Trust in government increased during the Covid-19 pandemic in Australia and New Zealand

Shaun Goldfinch, Ross Taplin, Robin Gauld

Research output: Journal PublicationArticlepeer-review

72 Citations (Scopus)

Abstract

Using an online panel, we surveyed a representative sample of 500 each in Australia and New Zealand during July 2020, in the middle of the Covid-19 pandemic. We find trust in government has increased dramatically, with around 80% of respondents agreeing government was generally trustworthy. Around three quarters agreed management of the pandemic had increased their trust in government. Over 85% of respondents have confidence that public health scientists work in the public interest. Testing four hypotheses, we find that income and education predict trust in government and confidence in public health scientists, as does voting for the political party in government. Trust in government and confidence in public health scientists strongly predict Covid-19 phone application use, largely through convincing people the App is beneficial. Trust in government then is both an outcome and antecedent of government effectiveness. Building trust is important for governments implementing difficult policy responses during a crisis.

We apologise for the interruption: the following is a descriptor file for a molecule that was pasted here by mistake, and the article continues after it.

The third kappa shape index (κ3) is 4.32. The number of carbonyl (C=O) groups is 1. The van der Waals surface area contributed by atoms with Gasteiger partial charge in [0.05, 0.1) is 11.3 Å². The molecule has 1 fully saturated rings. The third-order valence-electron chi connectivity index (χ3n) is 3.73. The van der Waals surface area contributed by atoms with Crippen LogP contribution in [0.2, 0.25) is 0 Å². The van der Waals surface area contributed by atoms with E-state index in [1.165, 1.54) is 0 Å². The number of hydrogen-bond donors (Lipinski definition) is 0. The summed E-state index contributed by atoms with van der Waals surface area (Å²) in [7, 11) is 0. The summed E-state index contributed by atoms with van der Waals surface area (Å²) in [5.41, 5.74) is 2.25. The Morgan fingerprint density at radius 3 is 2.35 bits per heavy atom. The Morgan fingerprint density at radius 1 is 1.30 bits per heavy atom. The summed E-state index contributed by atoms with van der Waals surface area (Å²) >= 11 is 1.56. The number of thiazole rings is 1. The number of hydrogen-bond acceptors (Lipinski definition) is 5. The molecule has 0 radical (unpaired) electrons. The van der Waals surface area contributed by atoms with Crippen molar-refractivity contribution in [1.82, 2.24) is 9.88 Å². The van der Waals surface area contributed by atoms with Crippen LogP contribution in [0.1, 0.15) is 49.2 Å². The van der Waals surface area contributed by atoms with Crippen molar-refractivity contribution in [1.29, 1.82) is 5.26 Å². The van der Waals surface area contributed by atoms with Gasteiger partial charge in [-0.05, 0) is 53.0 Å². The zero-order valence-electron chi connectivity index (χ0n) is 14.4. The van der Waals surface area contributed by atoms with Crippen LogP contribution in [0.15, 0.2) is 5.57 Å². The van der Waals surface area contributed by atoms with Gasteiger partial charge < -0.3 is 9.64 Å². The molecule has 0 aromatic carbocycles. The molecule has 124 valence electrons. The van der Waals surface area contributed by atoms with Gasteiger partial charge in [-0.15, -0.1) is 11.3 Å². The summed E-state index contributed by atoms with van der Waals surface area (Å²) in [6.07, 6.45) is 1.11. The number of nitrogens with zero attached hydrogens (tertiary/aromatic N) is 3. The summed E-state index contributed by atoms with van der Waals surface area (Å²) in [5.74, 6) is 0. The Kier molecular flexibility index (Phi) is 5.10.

Original languageEnglish
Pages (from-to)3-11
Number of pages9
JournalAustralian Journal of Public Administration
Volume80
Issue number1
DOIs
Publication statusPublished - Mar 2021
Externally publishedYes

Keywords

  • Australia
  • confidence
  • Covid-19
  • expertise
  • New Zealand
  • public health scientists
  • trust in government

ASJC Scopus subject areas

  • Sociology and Political Science
  • Public Administration

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